One major symptom of evangelical decadence is the energetic policing of other theological tribes rather than the confident forward movement in building up one’s own institutions and culture. This is an example of what I’ve referred to as “engaging culture from behind”: constantly reacting to the news cycle, especially controversies and stories that reflect obviously poorly on theological or political opponents. For many evangelicals, engaging culture means little more than keeping up with the nonsense the extreme leftist or “exvangelical” folks publish and knocking it down.

This kind of constant leftward-facing posture from many evangelical sectors is a sign of decadence because it prevents a healthy acceptance of irreconcilable differences and the constructive movement such acceptance can bring.

James doesn’t mean that we should accept those with irreconcilable differences into our own fold, but to affirm our confessional identity—that is, to affirm the beliefs that form our identity—and to push aside those that reject that confession. As James, says, “The proper response is not perpetual engagement, but holy ambivalence.”

In other words, the Evangelical church is so busy fighting a culture war that they have stopped focusing on who we are and what we should be doing. The Evangelical church should create its own culture, not try to constantly knock down secular culture. This is what the early church did.

James moves on to revitalizing our personal and institutional habits. James talks about “habits of endurance,”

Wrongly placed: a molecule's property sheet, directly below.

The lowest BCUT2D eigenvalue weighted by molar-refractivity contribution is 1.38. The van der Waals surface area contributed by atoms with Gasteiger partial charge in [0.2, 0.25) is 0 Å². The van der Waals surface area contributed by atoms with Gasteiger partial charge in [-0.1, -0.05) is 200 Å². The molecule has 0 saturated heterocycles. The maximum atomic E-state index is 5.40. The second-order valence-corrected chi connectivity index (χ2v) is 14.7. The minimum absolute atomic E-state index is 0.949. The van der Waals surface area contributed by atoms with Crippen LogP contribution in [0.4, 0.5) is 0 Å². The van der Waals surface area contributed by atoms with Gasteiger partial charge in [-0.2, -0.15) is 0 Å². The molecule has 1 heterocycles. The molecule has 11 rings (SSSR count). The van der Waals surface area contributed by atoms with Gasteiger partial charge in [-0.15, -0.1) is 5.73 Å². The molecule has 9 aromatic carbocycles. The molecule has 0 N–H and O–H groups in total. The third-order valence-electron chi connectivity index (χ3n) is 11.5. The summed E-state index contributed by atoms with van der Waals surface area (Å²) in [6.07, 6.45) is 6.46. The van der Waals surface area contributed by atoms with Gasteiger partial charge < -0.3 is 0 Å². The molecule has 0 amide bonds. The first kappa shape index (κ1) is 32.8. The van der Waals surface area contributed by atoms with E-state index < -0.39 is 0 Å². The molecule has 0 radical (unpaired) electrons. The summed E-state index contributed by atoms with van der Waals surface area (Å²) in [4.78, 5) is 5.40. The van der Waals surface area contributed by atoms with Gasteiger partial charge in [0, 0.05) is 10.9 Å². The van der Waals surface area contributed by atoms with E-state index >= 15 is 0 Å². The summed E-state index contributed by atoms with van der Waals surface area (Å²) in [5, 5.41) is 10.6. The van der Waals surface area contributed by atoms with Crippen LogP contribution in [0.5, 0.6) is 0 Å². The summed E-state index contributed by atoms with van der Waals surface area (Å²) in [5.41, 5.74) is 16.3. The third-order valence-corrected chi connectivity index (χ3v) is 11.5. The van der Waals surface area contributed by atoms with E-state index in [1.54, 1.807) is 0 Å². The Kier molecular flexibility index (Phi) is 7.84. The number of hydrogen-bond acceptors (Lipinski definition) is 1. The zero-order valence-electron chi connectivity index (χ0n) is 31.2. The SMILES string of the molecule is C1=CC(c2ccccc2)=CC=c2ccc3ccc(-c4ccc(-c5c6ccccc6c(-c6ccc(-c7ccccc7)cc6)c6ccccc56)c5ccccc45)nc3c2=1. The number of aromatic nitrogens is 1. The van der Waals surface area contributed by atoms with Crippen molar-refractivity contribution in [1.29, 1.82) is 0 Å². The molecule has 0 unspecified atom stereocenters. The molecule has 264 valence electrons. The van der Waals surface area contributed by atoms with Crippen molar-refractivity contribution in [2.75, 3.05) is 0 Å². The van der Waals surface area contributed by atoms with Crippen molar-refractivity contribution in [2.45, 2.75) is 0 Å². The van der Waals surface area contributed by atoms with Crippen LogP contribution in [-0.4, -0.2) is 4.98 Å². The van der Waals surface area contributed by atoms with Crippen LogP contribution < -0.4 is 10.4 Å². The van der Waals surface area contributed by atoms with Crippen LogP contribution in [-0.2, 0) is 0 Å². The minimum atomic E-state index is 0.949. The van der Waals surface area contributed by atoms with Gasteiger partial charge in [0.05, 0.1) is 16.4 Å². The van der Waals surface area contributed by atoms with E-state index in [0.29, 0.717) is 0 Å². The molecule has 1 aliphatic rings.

The solution, as Francis Schaeffer reminded us, is to do the Lord’s work not in the world’s way, but in the Lord’s way.

One of evangelicalism’s craftier enemies is competitive pragmatism. Reformed evangelicals may pat themselves on the back for rejecting seeker-friendly theology or worship, but a numbers-based, results-oriented spirit still tends to find its way inside our institutions and discourse…Evangelicals cannot make these stories go away by pretending they never happened. There must be honest confession of where we’ve simply failed to practice what we preach.

Far better than pragmatism is a commitment to deep discipleship. With the help of a global pandemic, we have seen what life looks like when our conferences and gatherings are closer to 500 than 5,000. Might this be simply better? Might smaller, more local, more tangible expressions of evangelical Christianity be better positioned to equip men and women for the long haul of love and faithfulness?

Despite the public failures of the Evangelical church, hope is not lost and renewal is possible. The Evangelical church needs to decide who it is and intentionally create the culture it wants to build, then draw the world to Christ from its strength and not play catch-up with the newspaper headlines.

Keep Your Mind on Things Above

I will be praying for you this week.

May the LORD reward you for what you have done, and may you receive a full reward from the LORD God of Israel, under whose wings you have come for refuge.”
— Ruth 2:12 (CSB)

Joel Fischer